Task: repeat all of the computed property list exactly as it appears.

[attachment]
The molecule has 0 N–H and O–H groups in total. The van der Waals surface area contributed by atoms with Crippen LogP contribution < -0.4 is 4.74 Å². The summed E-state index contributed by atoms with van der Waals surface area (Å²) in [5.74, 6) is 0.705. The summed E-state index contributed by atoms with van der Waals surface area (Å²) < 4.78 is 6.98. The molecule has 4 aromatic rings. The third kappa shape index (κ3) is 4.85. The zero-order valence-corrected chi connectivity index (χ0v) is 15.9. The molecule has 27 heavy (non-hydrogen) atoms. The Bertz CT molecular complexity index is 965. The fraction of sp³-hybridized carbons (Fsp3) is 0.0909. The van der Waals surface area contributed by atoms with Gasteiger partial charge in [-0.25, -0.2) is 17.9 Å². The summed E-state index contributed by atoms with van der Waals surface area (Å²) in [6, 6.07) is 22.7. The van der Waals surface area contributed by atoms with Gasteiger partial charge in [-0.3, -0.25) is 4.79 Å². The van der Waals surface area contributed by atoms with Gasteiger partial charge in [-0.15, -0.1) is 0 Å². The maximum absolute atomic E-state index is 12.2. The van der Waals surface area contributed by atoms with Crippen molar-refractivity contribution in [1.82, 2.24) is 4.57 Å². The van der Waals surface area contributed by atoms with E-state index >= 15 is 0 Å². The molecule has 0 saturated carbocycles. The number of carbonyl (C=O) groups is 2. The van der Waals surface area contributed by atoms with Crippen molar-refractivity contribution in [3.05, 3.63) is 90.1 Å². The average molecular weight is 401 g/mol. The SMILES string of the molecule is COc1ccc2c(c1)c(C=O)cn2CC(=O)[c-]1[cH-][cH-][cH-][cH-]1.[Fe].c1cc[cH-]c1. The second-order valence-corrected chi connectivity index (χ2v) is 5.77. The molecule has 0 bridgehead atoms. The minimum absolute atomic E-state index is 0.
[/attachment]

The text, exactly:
The molecule has 0 N–H and O–H groups in total. The van der Waals surface area contributed by atoms with Crippen LogP contribution < -0.4 is 4.74 Å². The summed E-state index contributed by atoms with van der Waals surface area (Å²) in [5.74, 6) is 0.705. The summed E-state index contributed by atoms with van der Waals surface area (Å²) < 4.78 is 6.98. The molecule has 4 aromatic rings. The third kappa shape index (κ3) is 4.85. The zero-order valence-corrected chi connectivity index (χ0v) is 15.9. The molecule has 27 heavy (non-hydrogen) atoms. The Bertz CT molecular complexity index is 965. The fraction of sp³-hybridized carbons (Fsp3) is 0.0909. The van der Waals surface area contributed by atoms with Gasteiger partial charge in [-0.25, -0.2) is 17.9 Å². The summed E-state index contributed by atoms with van der Waals surface area (Å²) in [6, 6.07) is 22.7. The van der Waals surface area contributed by atoms with Gasteiger partial charge in [-0.3, -0.25) is 4.79 Å². The van der Waals surface area contributed by atoms with Gasteiger partial charge in [-0.15, -0.1) is 0 Å². The maximum absolute atomic E-state index is 12.2. The van der Waals surface area contributed by atoms with Crippen molar-refractivity contribution in [1.82, 2.24) is 4.57 Å². The van der Waals surface area contributed by atoms with E-state index >= 15 is 0 Å². The molecule has 0 saturated carbocycles. The number of carbonyl (C=O) groups is 2. The van der Waals surface area contributed by atoms with Crippen molar-refractivity contribution in [3.05, 3.63) is 90.1 Å². The average molecular weight is 401 g/mol. The SMILES string of the molecule is COc1ccc2c(c1)c(C=O)cn2CC(=O)[c-]1[cH-][cH-][cH-][cH-]1.[Fe].c1cc[cH-]c1. The second-order valence-corrected chi connectivity index (χ2v) is 5.77. The molecule has 0 bridgehead atoms. The minimum absolute atomic E-state index is 0.